The snow here has given way to rain, rain that has been strikingly absent for us during this dry and crisp winter. And this morning, as those drops fall heavy on the house in a strong, beating rhythm that awakened us to our day, as I sit here with my coffee and listen to the the sound of water tapping metal, steady and sure, I notice the comfort it brings, the relief. Coming to this valley, lush, green, and moist, I didn’t know whether I would be one to hate the rainy season or not. Would I fall prey to despair, saddened by so much grey? Or was it really that bad? How wet was it? Were these just exaggerations, weather tales lengthened by the human imagination, tricks of the mind, the way we seem to never recall weather accurately?
I’m not sure what the truth about the weather here is, nor if there really is ever any truth to the weather, but I do know that a lot of people come out here and feel like they are home, and that I am one of them. The grey, monotonous sky offered itself to me in a warm embrace. The fog laying on the hills, the Douglas fir rising predictably from the hilltops, it all said yes to me.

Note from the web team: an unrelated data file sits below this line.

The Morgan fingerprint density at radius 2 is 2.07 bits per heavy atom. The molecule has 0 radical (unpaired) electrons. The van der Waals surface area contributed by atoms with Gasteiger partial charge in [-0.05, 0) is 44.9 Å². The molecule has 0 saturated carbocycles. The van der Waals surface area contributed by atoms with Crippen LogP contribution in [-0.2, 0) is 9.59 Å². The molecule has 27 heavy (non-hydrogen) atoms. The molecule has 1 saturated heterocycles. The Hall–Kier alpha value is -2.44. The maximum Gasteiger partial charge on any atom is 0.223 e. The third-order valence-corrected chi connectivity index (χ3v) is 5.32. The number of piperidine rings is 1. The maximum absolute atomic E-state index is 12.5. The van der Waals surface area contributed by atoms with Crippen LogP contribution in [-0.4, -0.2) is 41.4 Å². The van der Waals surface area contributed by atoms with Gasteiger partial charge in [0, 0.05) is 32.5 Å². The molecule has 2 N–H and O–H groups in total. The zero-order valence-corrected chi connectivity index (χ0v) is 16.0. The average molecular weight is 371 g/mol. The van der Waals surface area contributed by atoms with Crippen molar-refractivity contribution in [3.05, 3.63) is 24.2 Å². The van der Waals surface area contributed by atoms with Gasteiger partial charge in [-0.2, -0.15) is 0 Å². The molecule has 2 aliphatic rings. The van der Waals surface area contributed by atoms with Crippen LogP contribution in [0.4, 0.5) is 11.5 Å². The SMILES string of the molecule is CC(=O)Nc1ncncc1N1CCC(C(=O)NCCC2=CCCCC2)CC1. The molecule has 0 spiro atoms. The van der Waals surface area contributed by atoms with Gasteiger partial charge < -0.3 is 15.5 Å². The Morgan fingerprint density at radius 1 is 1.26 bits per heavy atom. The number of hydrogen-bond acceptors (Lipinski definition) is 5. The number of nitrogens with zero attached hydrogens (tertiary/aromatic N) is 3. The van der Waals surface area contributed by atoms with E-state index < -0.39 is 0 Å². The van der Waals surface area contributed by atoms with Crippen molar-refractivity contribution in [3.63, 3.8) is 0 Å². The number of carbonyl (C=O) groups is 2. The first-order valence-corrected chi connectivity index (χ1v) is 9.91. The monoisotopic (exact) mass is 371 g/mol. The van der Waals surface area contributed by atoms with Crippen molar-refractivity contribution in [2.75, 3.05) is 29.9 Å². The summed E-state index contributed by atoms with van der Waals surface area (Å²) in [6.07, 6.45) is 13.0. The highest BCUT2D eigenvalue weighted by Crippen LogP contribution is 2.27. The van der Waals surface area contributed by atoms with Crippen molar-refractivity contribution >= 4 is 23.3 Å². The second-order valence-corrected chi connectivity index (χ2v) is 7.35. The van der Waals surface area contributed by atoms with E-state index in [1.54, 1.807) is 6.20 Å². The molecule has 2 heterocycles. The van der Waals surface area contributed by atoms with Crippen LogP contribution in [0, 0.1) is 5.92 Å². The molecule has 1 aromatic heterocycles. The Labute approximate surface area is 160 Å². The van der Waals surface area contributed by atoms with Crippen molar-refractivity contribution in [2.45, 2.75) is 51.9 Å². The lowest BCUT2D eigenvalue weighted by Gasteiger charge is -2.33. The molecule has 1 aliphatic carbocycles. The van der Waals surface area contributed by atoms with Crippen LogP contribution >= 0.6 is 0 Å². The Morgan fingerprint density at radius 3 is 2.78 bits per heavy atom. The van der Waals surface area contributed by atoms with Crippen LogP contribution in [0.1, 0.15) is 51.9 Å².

And although I know place isn’t the beginning or end of our happiness, it feels good to feel at home in your landscape.
All the early plantings we sneaked in the ground in January did not weather this last bit of weather so well. As my husband says, though, seed is cheap. We will replant.
I keep thinking about the home I left behind me in Nebraska. I am surprised at the very visceral feeling of discomfort the thought of frozen ground gives me. Maybe I am not all that strong after all, abating melancholy in such a dreary place, if I feel stricken down, now, at the thought of not always being able to touch the earth, feel the dirt, I realize that I have become dependent on the land. To feed me, even now, in what is for us a harsh winter. I am under-evolved, slave to the soil, the life that doesn’t stop living itself out here.
Part plant myself, perhaps. I can’t remember how I survived anywhere else.
But we do, and we can, anywhere. What people don’t always realize about all this rainy weather out here, unless they work outside or with the natural elements, is just how often the sun still does come out. But it catches me, often at sundown on many a wet, winter’s day. As if to say, it will never be all this way or all that way; it will, however, always be okay.
Or, rather, that it will always be. And that, itself, is good enough for us all.